I’ve been watching a lot of Arrow lately, and I just got to the episodes where Colton Haynes’ character Roy Harper is introduced. Now, I don’t really know anything about the Green Arrow mythology beyond what Smallville told me in its later seasons, so I don’t know if Roy is a canon comics character or a creation of this show. So consider this post to be entirely centered on what I’ve seen of season one and know about season two of Arrow, the CW TV series. And MTV’s Teen Wolf, because why not?
The thing that’s really surprised me is how similar Roy and Jackson, Haynes’ character on Teen Wolf, are despite being so different. Because sure, Jackson wanted for no luxuries as the star athlete in a wealthy family, and Roy has turned to a life of petty crime working its way up to armed robbery to put food on the table, but they both hide a profound sense on inadequacy. Roy says it himself when he’s caught by a copy cat of the vigilante (because 18 episodes in and Green Arrow is still only known as The Vigilante or variations of “the hood guy”) out to rid Starling City of human blight. Yes, he’s parroting Thea Queen’s words when he tells his captor that he’s a waste and nobody will miss him, but when you’re telling the guy who’s there to kill you to go ahead…you’re not exactly in a good headspace about yourself. And yet, that loathing up to this point had been hidden behind a staggering display of devil-may-care cockines.
For Jackson, you have to dig a little deeper. Stop reading now if you haven’t seen season two of Teen Wolf but plan to.
For all the hay Teen Wolf made about his broken psyche being what turned him into the kanima iguana instead of a full-fledged werewolf, that aspect was hardly explored more in his two seasons than in Roy’s two episodes (that I’ve seen).It’s easy to write Jackson off as a spoiled rich kid who had everything handed to him and threw a tantrum when things didn’t go his way. But that really does a disservice to the character. Because for everything Jackson has, what he doesn’t have is a sense of self-worth.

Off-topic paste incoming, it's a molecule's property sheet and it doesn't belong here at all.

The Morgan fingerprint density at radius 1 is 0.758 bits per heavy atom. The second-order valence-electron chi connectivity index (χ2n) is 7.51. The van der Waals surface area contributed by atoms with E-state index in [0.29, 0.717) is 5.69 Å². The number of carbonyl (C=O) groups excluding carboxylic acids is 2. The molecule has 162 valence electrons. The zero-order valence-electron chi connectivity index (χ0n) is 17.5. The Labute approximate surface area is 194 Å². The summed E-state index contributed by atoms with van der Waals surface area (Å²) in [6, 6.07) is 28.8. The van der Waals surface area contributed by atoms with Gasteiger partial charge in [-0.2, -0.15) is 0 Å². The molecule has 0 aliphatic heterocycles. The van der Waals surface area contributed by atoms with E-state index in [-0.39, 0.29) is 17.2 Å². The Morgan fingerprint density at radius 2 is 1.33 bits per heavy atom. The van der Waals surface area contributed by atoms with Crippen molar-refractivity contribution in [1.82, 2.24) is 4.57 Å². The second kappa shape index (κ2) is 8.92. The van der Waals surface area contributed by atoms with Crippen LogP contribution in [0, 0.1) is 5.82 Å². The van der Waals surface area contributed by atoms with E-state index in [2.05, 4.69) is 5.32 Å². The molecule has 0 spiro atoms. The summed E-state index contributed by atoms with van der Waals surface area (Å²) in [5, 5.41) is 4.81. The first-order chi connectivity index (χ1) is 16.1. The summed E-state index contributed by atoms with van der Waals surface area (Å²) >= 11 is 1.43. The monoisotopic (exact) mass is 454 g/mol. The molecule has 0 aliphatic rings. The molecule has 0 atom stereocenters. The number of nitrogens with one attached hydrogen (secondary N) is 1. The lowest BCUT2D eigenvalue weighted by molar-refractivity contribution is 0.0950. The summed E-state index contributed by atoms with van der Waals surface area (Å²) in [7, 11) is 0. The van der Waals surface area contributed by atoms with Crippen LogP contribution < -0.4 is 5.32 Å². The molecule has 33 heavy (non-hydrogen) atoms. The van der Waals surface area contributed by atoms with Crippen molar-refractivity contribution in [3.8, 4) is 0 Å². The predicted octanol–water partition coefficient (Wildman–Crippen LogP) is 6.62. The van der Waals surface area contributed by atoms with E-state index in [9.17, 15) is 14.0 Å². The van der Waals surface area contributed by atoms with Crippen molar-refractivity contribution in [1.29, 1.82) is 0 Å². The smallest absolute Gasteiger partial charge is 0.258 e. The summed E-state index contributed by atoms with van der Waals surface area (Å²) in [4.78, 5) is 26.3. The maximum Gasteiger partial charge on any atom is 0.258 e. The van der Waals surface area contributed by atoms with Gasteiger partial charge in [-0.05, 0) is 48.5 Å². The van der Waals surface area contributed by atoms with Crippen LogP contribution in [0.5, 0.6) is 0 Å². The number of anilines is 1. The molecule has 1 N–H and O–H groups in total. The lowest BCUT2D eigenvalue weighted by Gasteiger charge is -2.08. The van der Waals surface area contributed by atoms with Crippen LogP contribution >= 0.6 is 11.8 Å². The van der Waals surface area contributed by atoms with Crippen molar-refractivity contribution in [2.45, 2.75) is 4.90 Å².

Like Roy, Jackson hides his fear by being an enormous jerk to everyone. But in the end, he’s still a boy threatened by better players who begs for the bite every chance he gets. Because what is he if he’s not the best? He’s nothing. No one would notice him, and no one would miss him.
Essentially, Roy and Jackson are the same products of different circumstances, and that’s interesting to me.
NOW, on to some wild speculation about season two (and the last bits of season one) of Arrow: I predict that it won’t be long before Oliver takes Roy under his wing as a sidekick, which kind of leaves me nervous about Diggle. Because I like Diggle a lot, but what role will he serve if Roy joins the team? While not strictly speaking a sidekick, Diggle is kind of a partner in crime-fighting, and how many of those does Oliver need? His other role as Oliver’s conscience…doesn’t seem like one that will keep him around if that’s all there is.
Also, between Diggle, Felicity, Tommy and I can only assume eventually Roy, we’re fast approaching the point where more people know Oliver’s secret than not. So much for “No one can know my secret. *neck snap*”
I also really like Tommy, but I’m afraid he’s either going to go the route of uselessly redundant or evil-daddy-avenging villain. As is probably very clear, this is another area where I have no idea what the comics have to say — if anything — about Tommy Merlyn.
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